Deaf Sentences - Poem by gershon hepner
Deaf sentences cause the refrain,
“There’s failure to communicate, ”
which people who’ve been checked complain
when stymied by a dumb stalemate.
We ought to wonder who’s the cause
of silence in this failure? We
should, when we sense the silence, pause
and ask ourselves if it could be
the problems of our failure to
communicate. We often see,
but do not hear, when we pursue
our own agendas, sentencing
ourselves and those whom we ignore
with deafness, carrying a sting
that’s worse than wasps, and hurts much more.
Inspired by Michiko Kakutani’s review of “Deaf Sentences” by David Lodge (“Hearing and Dreams Both Fading, ” NYT, October 10,2008) :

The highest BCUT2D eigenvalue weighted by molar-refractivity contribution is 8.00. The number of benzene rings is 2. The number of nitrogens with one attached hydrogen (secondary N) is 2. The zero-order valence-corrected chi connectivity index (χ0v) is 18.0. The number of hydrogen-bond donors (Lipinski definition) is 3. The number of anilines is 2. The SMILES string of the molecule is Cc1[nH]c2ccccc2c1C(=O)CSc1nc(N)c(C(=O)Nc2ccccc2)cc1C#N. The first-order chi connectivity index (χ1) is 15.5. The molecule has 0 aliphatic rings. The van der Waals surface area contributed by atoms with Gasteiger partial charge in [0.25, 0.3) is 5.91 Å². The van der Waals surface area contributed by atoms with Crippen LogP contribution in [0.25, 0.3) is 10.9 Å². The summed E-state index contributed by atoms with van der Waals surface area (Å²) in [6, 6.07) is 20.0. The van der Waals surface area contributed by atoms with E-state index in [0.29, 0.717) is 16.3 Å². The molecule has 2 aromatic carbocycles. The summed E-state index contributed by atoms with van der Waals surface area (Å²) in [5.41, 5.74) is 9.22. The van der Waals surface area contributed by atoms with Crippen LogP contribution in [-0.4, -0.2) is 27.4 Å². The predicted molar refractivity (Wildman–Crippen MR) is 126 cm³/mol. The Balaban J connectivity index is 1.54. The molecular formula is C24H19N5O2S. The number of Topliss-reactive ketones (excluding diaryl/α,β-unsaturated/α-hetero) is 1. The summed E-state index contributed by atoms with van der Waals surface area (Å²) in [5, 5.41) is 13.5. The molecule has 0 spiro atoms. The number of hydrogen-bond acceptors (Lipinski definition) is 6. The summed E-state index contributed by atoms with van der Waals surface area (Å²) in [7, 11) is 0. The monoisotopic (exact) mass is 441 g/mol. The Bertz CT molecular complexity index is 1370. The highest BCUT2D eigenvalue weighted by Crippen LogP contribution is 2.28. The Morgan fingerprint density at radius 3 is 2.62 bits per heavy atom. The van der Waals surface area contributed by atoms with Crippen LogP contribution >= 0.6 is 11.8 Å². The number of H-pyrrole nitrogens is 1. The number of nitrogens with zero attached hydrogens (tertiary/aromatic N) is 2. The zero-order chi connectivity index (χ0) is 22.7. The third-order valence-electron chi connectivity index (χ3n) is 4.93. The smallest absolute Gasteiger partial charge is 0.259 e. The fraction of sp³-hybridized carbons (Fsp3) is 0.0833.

The title of David Lodge’s latest novel, “Deaf Sentence, ” is, of course, a play on words, and there are many others scattered throughout these pages: “Deaf and the maiden, ” “Deaf Row, ” “I had not thought deaf had undone so many.” And for Mr. Lodge’s sad-sack,60-something narrator, Desmond Bates, who is losing his hearing, deafness is a kind of death — a symptom of mortality, a constant, embarrassing reminder of his aging body and diminishing hopes. After a couple of lackluster novels, Mr. Lodge is back to form: if “Deaf Sentence” lacks the uproarious academic satire found in “Changing Places” and “Small World, ” it nonetheless showcases the author’s ability to use sympathy and slapstick humor to create an appealingly hapless hero and to recount his adventures with Waugh-like verve. The humor is more muted here, not least because his hero is grappling with sobering matters like an ailing parent, a stale marriage and the frustrations and disappointments of advancing age, instead of the sort of career woes and sexual misalliances faced by Mr. Lodge’s earlier heroes. Indeed the novel occupies a similar place in Mr. Lodge’s career as “Exit, Ghost” does in Philip Roth’s, and “Villages” does in John Updike’s: the book is a veteran novelist’s meditation on aging and death and the diminution of youthful dreams.
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